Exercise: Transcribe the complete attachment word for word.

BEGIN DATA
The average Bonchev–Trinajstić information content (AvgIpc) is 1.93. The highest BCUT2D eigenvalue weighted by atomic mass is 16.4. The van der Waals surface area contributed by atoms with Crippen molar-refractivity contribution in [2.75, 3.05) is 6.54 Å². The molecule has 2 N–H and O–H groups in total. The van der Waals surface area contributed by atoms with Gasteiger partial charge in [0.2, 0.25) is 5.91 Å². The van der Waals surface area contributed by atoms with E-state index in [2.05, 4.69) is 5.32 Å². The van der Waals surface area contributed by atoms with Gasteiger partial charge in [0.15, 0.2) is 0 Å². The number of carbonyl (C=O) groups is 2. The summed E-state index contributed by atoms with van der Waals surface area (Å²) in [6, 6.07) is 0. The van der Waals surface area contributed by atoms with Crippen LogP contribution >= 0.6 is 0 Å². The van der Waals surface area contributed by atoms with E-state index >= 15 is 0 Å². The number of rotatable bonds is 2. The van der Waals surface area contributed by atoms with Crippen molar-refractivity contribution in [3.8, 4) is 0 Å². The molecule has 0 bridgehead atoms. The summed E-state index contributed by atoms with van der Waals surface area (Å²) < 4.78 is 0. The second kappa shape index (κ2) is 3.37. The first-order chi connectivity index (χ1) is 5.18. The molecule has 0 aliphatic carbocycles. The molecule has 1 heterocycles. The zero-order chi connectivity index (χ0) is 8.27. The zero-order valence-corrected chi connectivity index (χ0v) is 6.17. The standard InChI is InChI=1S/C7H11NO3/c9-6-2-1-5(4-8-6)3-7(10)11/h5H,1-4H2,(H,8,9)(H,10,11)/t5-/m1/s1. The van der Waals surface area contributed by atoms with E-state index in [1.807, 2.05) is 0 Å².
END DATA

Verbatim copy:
The average Bonchev–Trinajstić information content (AvgIpc) is 1.93. The highest BCUT2D eigenvalue weighted by atomic mass is 16.4. The van der Waals surface area contributed by atoms with Crippen molar-refractivity contribution in [2.75, 3.05) is 6.54 Å². The molecule has 2 N–H and O–H groups in total. The van der Waals surface area contributed by atoms with Gasteiger partial charge in [0.2, 0.25) is 5.91 Å². The van der Waals surface area contributed by atoms with E-state index in [2.05, 4.69) is 5.32 Å². The van der Waals surface area contributed by atoms with Gasteiger partial charge in [0.15, 0.2) is 0 Å². The number of carbonyl (C=O) groups is 2. The summed E-state index contributed by atoms with van der Waals surface area (Å²) in [6, 6.07) is 0. The van der Waals surface area contributed by atoms with Crippen LogP contribution >= 0.6 is 0 Å². The van der Waals surface area contributed by atoms with E-state index >= 15 is 0 Å². The number of rotatable bonds is 2. The van der Waals surface area contributed by atoms with Crippen molar-refractivity contribution in [3.8, 4) is 0 Å². The molecule has 0 bridgehead atoms. The summed E-state index contributed by atoms with van der Waals surface area (Å²) < 4.78 is 0. The second kappa shape index (κ2) is 3.37. The first-order chi connectivity index (χ1) is 5.18. The molecule has 0 aliphatic carbocycles. The molecule has 1 heterocycles. The zero-order chi connectivity index (χ0) is 8.27. The zero-order valence-corrected chi connectivity index (χ0v) is 6.17. The standard InChI is InChI=1S/C7H11NO3/c9-6-2-1-5(4-8-6)3-7(10)11/h5H,1-4H2,(H,8,9)(H,10,11)/t5-/m1/s1. The van der Waals surface area contributed by atoms with E-state index in [1.807, 2.05) is 0 Å².